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Fitness Slows Decline in Abilities : Older People Advised to Keep Exercising

August 15, 1987|United Press International

PORTLAND, Ore. — The body's ability to benefit from exercise changes little, even into the senior years, reports a scientist in a study of exercise and aging.

"There are some changes that accompany the aging process, but there are also some parameters that don't change," Herbert deVries said in a discussion of his work at the American Corrective Therapy Assn.'s annual conference here recently.

Even people who did not exercise regularly through their younger years have not lost much by the age of 40, said deVries, who was director of the Physiology of Exercise Research at the University of Southern California for 16 years.

As people move into their mid-60s, they have lost about one-quarter of their physical abilities but still can benefit from exercise, said deVries. He has written 60 research papers on health and fitness and his college text, "Physiology of Exercise," is in its fourth printing.

Early research on aging showed that people lose about 1% of their physical ability per year from the age of 40 on. DeVries contends that regular exercise can reduce that loss by half.

In comparing the performance of youthful athletes with athletes ages 35 and older, deVries found about half of that 1% was related to the aging process, what he calls necessary loss.

The other half of 1 percent of the performance loss was from inactivity. That, he said, is unnecessary loss.

Over the years, that unnecessary loss can add up to a lot. Part of the reason older people feel they can do less work is because the small loss in muscle over the years becomes a big loss in oxygen-carrying ability later. Many older people don't have enough muscle to load oxygen, deVries said.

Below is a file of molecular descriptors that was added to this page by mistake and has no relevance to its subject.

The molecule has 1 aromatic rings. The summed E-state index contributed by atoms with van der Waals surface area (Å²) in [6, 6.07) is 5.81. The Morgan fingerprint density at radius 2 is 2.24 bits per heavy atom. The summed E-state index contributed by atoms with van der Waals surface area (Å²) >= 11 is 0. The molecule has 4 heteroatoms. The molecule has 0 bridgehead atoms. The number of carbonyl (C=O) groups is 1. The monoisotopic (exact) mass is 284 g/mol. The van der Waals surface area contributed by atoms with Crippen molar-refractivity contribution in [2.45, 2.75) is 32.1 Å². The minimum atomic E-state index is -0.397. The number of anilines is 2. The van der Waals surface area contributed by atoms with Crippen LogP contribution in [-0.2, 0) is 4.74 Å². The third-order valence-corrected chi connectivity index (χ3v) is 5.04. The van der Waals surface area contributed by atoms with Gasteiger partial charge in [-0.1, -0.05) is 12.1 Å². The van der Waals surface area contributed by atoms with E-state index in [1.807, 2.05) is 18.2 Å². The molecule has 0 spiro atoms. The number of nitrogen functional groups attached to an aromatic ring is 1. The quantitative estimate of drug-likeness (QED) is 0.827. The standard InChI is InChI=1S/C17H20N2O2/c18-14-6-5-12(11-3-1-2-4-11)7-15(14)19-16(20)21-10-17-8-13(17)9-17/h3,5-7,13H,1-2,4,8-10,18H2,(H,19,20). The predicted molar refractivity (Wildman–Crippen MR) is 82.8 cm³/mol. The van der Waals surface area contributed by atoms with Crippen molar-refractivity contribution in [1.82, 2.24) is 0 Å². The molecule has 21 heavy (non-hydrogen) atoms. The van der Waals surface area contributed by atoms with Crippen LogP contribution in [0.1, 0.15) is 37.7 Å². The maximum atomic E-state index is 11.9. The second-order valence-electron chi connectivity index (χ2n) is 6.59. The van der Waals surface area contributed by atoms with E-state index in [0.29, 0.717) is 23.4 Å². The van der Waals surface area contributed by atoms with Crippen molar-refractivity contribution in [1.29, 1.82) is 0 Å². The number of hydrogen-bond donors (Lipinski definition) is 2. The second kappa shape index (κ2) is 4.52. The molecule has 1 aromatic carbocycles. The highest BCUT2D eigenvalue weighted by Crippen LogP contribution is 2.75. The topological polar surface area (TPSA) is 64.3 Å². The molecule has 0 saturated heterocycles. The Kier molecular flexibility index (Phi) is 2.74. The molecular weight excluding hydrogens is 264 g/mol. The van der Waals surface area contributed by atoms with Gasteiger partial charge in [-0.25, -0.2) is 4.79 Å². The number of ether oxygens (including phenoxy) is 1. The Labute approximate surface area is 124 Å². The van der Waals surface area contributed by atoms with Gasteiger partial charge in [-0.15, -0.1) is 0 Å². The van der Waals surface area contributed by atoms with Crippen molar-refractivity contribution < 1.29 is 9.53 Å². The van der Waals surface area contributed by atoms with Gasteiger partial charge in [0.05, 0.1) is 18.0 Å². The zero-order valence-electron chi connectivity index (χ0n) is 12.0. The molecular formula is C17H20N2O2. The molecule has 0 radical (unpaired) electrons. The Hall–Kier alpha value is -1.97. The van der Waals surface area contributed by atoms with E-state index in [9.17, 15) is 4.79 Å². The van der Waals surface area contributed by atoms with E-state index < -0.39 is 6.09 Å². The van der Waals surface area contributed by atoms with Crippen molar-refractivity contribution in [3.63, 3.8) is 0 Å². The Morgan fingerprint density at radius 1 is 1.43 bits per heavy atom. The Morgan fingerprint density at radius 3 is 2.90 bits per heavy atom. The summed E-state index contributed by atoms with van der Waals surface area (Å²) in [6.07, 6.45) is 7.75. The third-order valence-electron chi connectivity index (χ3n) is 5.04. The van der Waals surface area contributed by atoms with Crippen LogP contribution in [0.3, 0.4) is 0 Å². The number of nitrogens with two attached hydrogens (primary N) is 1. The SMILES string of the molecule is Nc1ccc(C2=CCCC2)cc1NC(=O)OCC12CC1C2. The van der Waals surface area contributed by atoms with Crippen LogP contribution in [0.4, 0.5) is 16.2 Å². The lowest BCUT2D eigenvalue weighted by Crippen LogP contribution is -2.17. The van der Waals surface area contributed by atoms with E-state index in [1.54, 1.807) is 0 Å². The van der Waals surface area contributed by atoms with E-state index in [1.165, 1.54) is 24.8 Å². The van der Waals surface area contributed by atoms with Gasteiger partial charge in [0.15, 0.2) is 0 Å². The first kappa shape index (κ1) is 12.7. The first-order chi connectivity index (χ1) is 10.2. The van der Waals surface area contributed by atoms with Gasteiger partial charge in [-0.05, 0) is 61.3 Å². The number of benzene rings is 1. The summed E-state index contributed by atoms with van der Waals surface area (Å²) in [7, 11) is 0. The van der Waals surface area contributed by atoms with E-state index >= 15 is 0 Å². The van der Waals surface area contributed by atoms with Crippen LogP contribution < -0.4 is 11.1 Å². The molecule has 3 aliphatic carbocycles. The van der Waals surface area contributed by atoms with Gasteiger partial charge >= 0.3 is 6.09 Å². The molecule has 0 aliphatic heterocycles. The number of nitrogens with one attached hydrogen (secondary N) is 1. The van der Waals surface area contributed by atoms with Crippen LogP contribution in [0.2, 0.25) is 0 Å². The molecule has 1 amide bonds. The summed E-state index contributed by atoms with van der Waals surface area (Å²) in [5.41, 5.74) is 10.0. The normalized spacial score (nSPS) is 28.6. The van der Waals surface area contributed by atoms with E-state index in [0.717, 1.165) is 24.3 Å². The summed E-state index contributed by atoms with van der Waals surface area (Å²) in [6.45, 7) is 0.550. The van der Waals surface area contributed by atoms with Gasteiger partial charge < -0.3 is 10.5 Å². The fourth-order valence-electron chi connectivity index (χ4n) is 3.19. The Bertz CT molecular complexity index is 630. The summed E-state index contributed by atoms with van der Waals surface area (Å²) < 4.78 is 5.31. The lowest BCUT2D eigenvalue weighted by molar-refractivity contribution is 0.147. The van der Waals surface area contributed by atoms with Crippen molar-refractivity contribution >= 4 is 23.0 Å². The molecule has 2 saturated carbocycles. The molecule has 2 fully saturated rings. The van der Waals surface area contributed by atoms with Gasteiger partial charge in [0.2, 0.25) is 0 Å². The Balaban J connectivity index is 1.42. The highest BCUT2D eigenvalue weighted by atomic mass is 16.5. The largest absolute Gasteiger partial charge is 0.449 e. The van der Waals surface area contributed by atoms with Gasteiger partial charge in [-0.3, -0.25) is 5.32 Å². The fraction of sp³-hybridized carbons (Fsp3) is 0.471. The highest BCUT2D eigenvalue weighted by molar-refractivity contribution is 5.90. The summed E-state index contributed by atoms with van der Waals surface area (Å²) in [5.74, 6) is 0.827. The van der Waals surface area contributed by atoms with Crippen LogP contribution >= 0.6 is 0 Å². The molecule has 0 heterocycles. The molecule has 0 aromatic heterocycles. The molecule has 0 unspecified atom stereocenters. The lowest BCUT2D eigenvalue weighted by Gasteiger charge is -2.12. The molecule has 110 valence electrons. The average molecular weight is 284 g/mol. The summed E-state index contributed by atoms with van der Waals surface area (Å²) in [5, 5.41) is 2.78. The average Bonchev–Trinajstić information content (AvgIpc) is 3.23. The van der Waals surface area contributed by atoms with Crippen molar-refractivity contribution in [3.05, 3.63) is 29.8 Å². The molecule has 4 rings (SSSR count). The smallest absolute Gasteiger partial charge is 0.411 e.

Exercise benefits more than just muscle. Bone loss and breakdown is reduced, and joints that would become stiff instead become more flexible. Loss of standard reflexes, which can amount to 90% by age 75, is also reduced, he said.

Of course, a week of jogging workouts won't make an old body young again.

DeVries found older athletes need about 12 weeks to reach half of their total capacity, a feat youthful counterparts accomplished in just a week and a half. But deVries credited much of this to the difference in flexibility between the two age groups.

"The influence of flexibility used to be overlooked, but it is being viewed as more important now," he said.

Training programs have a major effect on whether the athlete will benefit. DeVries recommends working out six times a week, with three walking or jogging type workouts and three calisthenics sessions. Quick results should not be expected, however, deVries cautioned.

Deconditioned people--those who have not had any activity for several weeks--often show improvements more quickly than those who have had moderate exercise, deVries said.

Like other athletes, seniors do reach the point where performance does not improve. DeVries said he believes the training curve is shaped like an upside-down "U", and that after a point, performance deteriorates.

For maximum benefit, deVries said the best policy is, "Use it or lose it, but don't abuse it."

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